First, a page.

I realize other languages provide support for this, but in my experience with Haxe it's way easier to implement something custom. The macro translation layer for manipulating the AST is flexible and speedy, and the compiler is wired directly into autocompletion requests. There's very little impedance between my fingertips and the desired outcome.
I literally had to build my own. With 2,500 different strings for a total of 10,000 words I wouldn't even consider our application even that big, it must be a nightmare in bigger projects. We haven't even done the sales site yet because the product's being upsold through a partner.
We came up with our own id naming system, then created an xlsx/resx importer/exporter that uploaded to GSheets to allow us to share files with translators. The ids and comments fields allowed us to add extra meta data, to split the strings into logical sections and sheets and order them properly. Be able to add links to the page that section of translations are on so the translator could see the context. This then additionally allowed us to highlight if a translator had missed any lines when we re-imported it, add their own questions/comments, etc. Also, as we were using sendwithus, we used the importer/exporter to allow us to import pot files from them to keep everything in one place.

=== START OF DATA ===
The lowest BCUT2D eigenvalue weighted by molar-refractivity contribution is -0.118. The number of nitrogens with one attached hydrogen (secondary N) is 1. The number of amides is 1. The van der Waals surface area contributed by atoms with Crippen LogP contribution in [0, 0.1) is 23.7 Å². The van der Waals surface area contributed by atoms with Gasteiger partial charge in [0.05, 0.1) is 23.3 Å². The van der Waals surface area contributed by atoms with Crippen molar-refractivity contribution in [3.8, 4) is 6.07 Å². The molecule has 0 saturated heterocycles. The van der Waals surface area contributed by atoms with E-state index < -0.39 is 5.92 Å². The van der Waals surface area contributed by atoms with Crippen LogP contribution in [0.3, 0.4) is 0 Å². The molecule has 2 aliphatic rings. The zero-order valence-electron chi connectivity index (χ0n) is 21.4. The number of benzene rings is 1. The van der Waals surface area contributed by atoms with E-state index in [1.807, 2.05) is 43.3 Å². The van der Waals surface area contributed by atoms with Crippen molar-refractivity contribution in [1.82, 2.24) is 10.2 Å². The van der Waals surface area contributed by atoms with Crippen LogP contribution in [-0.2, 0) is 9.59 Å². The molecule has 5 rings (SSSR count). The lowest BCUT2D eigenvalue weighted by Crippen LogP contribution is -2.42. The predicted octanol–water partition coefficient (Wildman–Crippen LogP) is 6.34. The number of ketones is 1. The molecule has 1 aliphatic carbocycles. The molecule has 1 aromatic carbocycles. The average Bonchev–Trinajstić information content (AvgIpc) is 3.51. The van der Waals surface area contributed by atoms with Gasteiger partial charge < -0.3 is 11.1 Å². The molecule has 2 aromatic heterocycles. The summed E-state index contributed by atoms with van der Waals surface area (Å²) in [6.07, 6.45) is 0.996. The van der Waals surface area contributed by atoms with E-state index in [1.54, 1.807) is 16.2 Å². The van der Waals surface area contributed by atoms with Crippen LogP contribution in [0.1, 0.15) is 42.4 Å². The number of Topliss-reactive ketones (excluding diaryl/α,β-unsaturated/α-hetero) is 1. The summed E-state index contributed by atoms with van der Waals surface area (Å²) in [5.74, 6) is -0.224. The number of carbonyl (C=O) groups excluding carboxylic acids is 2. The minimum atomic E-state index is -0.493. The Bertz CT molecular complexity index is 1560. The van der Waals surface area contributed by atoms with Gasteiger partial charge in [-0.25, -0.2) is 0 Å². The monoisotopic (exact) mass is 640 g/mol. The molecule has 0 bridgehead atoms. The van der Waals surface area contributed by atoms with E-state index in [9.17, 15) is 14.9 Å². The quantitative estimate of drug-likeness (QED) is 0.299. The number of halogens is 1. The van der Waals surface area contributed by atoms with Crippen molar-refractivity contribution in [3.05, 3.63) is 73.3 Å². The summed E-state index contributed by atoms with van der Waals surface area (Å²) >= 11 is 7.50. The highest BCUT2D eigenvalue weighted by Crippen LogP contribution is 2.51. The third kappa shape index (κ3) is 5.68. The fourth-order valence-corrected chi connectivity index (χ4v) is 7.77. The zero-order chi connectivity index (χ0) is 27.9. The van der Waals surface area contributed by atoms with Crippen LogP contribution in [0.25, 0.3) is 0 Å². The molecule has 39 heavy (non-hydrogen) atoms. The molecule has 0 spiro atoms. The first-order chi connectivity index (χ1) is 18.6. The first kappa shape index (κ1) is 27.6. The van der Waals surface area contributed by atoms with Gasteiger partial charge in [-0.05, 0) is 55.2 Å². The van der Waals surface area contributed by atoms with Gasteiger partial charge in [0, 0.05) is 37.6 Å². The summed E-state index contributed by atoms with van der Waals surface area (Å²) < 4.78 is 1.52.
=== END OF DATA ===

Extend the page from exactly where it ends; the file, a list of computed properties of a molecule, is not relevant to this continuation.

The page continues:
Then to support those tools, I created a tool to search for phrases used before, find out the ordering from the meta data, quickly copy ids of strings we want to re-use, see missing spreadsheet tabs.
Programmatically, we had to add support for automatically translating enums into strings (think project status for example), add l10n to our audit logs so customers could see their audits in the correct language and we'd see them in English, modify how .Net did l10n of dates because their built in one is really odd with en-GB which is where we are based (shortdate is Jan 01 2025 in en-US but inexplicably 01 January 2025 in en-GB and all sorts of other oddities).